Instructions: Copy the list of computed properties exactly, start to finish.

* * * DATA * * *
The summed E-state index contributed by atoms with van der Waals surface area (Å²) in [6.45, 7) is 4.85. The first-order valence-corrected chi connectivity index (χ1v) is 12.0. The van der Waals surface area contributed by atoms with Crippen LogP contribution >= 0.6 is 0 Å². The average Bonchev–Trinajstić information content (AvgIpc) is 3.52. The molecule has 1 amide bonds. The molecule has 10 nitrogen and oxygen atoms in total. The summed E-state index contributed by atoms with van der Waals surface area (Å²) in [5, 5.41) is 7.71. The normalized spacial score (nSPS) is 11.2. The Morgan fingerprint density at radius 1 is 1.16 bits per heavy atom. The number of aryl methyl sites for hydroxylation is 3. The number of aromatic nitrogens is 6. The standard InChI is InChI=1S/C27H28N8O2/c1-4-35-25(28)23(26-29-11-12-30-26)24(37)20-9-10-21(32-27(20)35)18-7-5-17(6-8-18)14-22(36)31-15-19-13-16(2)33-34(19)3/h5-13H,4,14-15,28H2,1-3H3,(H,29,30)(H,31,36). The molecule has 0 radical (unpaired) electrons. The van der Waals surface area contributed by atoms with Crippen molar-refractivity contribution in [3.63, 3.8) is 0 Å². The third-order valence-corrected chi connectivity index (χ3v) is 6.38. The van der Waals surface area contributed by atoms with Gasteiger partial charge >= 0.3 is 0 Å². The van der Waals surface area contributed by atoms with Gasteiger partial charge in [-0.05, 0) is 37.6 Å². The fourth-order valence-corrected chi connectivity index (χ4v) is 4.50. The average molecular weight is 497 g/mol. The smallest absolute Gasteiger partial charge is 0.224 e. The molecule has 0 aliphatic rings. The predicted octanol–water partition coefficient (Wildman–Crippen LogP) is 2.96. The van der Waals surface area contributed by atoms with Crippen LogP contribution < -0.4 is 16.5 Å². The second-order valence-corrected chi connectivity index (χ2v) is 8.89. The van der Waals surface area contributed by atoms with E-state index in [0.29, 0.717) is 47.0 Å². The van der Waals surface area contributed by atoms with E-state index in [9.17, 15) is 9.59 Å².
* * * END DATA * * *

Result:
The summed E-state index contributed by atoms with van der Waals surface area (Å²) in [6.45, 7) is 4.85. The first-order valence-corrected chi connectivity index (χ1v) is 12.0. The van der Waals surface area contributed by atoms with Crippen LogP contribution >= 0.6 is 0 Å². The average Bonchev–Trinajstić information content (AvgIpc) is 3.52. The molecule has 1 amide bonds. The molecule has 10 nitrogen and oxygen atoms in total. The summed E-state index contributed by atoms with van der Waals surface area (Å²) in [5, 5.41) is 7.71. The normalized spacial score (nSPS) is 11.2. The Morgan fingerprint density at radius 1 is 1.16 bits per heavy atom. The number of aryl methyl sites for hydroxylation is 3. The number of aromatic nitrogens is 6. The standard InChI is InChI=1S/C27H28N8O2/c1-4-35-25(28)23(26-29-11-12-30-26)24(37)20-9-10-21(32-27(20)35)18-7-5-17(6-8-18)14-22(36)31-15-19-13-16(2)33-34(19)3/h5-13H,4,14-15,28H2,1-3H3,(H,29,30)(H,31,36). The molecule has 0 radical (unpaired) electrons. The van der Waals surface area contributed by atoms with Crippen molar-refractivity contribution in [3.63, 3.8) is 0 Å². The third-order valence-corrected chi connectivity index (χ3v) is 6.38. The van der Waals surface area contributed by atoms with Gasteiger partial charge >= 0.3 is 0 Å². The van der Waals surface area contributed by atoms with Gasteiger partial charge in [-0.05, 0) is 37.6 Å². The fourth-order valence-corrected chi connectivity index (χ4v) is 4.50. The average molecular weight is 497 g/mol. The smallest absolute Gasteiger partial charge is 0.224 e. The molecule has 0 aliphatic rings. The predicted octanol–water partition coefficient (Wildman–Crippen LogP) is 2.96. The van der Waals surface area contributed by atoms with Crippen LogP contribution < -0.4 is 16.5 Å². The second-order valence-corrected chi connectivity index (χ2v) is 8.89. The van der Waals surface area contributed by atoms with E-state index in [0.29, 0.717) is 47.0 Å². The van der Waals surface area contributed by atoms with E-state index in [9.17, 15) is 9.59 Å².